Russian oil magnate
Mikhail Khodorkovsky (C) listens to Platon Lebedev (R), another key
shareholder in oil group YUKOS, as they stand inside a cage guarded by
an interior ministry serviceman at the Meshchansky court / Photo:
Campaign Against the Oligarchs
group of Russia’s top businessmen formed close ties with the country’s
leadership in the 1990s, gaining significant influence with the Presidential Administration and President Boris Yeltsin himself. When Vladimir Putin assumed office in 2000, the destiny of most of these influential tycoons turned to disfavor.
Vladimir Gusinsky: The Trials of a Media Baron
of the first to suffer President Putin’s wrath was Vladimir Gusinsky,
owner of a media empire famous for financing printed and broadcasting
media outlets — among them the popular Ekho Moskvy radio station
and the NTV television channel — often openly critical of Russia’s
authorities and government policies. In May 2000 the headquarters of
Gusinsky’s Media-Most Group were raided by armed and masked federal
agents who identified themselves as officers of the tax police. In June
2000 Gusinsky was arrested on charges of stealing state property valued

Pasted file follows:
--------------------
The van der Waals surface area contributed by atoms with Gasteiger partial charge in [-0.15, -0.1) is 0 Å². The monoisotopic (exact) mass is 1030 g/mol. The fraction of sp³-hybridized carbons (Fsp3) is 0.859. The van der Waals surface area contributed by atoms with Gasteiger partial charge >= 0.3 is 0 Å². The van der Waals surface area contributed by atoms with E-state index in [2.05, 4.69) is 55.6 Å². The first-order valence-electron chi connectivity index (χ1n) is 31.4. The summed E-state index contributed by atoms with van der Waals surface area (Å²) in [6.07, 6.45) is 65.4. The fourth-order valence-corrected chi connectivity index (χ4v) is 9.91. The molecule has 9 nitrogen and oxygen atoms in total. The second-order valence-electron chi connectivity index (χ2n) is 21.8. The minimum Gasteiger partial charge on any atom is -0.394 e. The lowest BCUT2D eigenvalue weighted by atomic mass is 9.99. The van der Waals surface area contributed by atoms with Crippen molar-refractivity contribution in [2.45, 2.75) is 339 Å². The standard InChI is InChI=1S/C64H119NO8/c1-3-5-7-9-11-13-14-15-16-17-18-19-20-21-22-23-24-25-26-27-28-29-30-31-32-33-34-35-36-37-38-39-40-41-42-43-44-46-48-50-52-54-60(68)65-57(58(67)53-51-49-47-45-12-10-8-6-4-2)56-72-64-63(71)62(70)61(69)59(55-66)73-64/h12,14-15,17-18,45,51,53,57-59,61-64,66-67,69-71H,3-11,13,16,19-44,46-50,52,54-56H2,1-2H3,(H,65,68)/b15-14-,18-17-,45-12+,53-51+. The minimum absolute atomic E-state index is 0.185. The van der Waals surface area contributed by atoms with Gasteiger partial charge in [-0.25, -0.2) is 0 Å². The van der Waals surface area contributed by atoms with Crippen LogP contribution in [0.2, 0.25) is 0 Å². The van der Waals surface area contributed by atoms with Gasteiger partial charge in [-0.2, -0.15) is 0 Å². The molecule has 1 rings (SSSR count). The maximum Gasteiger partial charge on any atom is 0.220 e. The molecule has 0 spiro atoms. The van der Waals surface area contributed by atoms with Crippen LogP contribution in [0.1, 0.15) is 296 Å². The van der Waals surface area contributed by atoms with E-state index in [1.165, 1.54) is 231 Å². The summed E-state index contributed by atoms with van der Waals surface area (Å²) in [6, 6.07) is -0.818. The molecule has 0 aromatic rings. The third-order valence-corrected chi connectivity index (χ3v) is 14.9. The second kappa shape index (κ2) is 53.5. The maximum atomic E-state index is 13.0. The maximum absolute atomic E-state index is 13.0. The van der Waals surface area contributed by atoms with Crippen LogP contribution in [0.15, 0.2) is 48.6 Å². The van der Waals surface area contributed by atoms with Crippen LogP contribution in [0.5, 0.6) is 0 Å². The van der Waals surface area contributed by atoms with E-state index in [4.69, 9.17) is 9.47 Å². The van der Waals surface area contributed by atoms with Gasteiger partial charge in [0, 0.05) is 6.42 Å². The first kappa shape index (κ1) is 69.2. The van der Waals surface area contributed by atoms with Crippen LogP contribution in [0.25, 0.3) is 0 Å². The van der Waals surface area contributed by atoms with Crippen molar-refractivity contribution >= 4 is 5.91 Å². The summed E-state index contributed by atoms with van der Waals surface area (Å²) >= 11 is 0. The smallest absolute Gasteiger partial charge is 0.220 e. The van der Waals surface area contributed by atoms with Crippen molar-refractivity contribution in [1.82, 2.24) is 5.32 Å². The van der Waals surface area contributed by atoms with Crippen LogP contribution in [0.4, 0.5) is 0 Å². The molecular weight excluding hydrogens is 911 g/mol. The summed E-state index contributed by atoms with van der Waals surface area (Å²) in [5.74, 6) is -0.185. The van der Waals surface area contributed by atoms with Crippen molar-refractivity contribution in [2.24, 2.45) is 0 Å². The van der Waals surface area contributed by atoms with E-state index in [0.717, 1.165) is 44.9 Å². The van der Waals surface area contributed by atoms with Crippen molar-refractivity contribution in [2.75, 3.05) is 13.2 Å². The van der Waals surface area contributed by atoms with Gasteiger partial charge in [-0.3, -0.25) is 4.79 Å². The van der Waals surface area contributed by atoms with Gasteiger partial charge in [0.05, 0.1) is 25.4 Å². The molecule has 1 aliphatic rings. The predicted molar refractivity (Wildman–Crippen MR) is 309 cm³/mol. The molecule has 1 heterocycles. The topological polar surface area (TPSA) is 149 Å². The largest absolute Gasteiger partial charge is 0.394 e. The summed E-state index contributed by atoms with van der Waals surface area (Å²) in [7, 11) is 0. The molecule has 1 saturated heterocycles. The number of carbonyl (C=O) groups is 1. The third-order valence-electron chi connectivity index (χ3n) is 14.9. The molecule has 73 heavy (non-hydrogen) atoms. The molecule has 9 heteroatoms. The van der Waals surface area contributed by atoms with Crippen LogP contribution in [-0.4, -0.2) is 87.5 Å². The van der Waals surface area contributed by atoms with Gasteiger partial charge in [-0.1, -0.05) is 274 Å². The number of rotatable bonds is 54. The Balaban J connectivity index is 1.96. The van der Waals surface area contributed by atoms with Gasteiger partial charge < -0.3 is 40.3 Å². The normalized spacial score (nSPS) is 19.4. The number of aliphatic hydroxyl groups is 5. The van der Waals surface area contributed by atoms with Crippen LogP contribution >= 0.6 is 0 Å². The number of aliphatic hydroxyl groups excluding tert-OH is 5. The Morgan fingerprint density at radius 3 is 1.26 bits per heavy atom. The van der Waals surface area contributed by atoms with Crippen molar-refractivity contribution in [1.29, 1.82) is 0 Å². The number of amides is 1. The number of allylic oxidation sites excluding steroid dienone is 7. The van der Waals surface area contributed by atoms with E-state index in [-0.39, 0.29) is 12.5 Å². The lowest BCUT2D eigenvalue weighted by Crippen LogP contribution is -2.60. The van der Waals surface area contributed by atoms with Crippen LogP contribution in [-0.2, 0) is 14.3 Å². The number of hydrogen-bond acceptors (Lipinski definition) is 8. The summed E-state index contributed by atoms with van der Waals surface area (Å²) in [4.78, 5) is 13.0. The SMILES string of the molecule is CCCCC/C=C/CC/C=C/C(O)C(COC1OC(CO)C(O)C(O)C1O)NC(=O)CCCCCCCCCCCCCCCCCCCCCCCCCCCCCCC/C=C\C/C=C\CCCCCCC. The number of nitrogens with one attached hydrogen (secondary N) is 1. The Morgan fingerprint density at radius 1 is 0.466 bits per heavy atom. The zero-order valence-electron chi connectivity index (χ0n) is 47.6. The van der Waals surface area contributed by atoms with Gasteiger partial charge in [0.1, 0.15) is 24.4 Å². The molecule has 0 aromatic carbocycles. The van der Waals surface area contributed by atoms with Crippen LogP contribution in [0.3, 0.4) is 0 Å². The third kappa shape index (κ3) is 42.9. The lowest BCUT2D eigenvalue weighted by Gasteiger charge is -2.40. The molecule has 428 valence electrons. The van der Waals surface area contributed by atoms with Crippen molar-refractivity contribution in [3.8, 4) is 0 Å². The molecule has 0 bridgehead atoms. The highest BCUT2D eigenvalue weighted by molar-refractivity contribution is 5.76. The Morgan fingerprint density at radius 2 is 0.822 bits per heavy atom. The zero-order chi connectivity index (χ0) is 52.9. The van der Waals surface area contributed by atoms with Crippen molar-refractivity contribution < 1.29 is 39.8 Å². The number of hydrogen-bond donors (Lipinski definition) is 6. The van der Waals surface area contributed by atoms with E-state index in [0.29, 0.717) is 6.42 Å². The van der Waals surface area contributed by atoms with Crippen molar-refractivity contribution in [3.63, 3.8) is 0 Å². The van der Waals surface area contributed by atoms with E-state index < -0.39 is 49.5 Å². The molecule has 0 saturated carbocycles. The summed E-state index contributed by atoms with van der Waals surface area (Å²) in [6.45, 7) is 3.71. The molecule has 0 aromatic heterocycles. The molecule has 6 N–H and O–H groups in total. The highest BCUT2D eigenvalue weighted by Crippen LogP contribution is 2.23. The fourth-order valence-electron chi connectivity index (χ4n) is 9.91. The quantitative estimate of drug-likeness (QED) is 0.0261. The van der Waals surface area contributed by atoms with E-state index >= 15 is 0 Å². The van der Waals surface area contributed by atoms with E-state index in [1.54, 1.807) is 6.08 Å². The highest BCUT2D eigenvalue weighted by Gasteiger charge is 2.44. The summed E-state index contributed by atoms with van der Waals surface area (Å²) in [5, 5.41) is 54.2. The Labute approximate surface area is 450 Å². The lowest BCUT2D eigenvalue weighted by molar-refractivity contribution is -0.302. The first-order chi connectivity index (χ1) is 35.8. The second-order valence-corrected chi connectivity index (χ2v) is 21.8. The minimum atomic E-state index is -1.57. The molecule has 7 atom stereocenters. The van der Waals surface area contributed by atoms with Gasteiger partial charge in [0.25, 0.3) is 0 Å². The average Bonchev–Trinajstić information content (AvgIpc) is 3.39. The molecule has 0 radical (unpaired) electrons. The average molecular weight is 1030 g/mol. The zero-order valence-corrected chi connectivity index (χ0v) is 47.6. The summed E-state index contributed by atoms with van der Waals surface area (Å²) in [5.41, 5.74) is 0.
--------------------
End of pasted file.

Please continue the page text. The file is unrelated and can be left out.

at $10 million. After three days of detention he was released under a
Meanwhile, NTV shareholder, the partly state-owned Gazprom
gas company, and various state-controlled lending institutions demanded
that Media-Most repay loans totaling hundreds of millions of dollars.
Gusinsky resolved the conflict by signing a secret protocol with press
minister Mikhail Lesin and head of Gazprom’s media arm Alfred Kokh, who
dropped all charges against Gusinsky on the condition that he sell his
controlling stake in Media-Most to Gazprom. With the criminal case
against him closed, Gusinsky left Russia but soon announced that he had
been forced to sign the protocol “under the barrel of a gun”, refusing
to sell the stake.
Gazprom sued Media-Most for breach of contract, and the Prosecutor General
opened a new criminal case, this time related to alleged illegal
transfers of assets abroad by Gusinsky and other Media-Most executives.
In December 2000, Gusinsky was arrested in Spain on an Interpol